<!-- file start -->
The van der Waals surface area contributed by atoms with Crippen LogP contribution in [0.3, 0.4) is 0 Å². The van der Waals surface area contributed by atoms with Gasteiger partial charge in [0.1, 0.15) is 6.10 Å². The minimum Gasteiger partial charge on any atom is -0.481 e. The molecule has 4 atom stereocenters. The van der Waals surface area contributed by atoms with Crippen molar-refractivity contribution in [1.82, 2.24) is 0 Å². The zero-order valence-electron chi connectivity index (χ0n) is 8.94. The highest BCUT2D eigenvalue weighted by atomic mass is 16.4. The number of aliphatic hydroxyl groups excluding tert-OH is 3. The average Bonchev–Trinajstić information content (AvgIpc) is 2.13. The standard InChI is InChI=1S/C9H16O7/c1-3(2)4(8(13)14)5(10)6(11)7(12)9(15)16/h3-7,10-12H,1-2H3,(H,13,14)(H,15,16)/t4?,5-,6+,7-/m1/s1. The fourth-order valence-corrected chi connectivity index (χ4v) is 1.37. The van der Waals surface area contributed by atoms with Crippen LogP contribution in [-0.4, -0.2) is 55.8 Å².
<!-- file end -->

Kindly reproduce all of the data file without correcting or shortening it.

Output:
The van der Waals surface area contributed by atoms with Crippen LogP contribution in [0.3, 0.4) is 0 Å². The van der Waals surface area contributed by atoms with Gasteiger partial charge in [0.1, 0.15) is 6.10 Å². The minimum Gasteiger partial charge on any atom is -0.481 e. The molecule has 4 atom stereocenters. The van der Waals surface area contributed by atoms with Crippen molar-refractivity contribution in [1.82, 2.24) is 0 Å². The zero-order valence-electron chi connectivity index (χ0n) is 8.94. The highest BCUT2D eigenvalue weighted by atomic mass is 16.4. The number of aliphatic hydroxyl groups excluding tert-OH is 3. The average Bonchev–Trinajstić information content (AvgIpc) is 2.13. The standard InChI is InChI=1S/C9H16O7/c1-3(2)4(8(13)14)5(10)6(11)7(12)9(15)16/h3-7,10-12H,1-2H3,(H,13,14)(H,15,16)/t4?,5-,6+,7-/m1/s1. The fourth-order valence-corrected chi connectivity index (χ4v) is 1.37. The van der Waals surface area contributed by atoms with Crippen LogP contribution in [-0.4, -0.2) is 55.8 Å².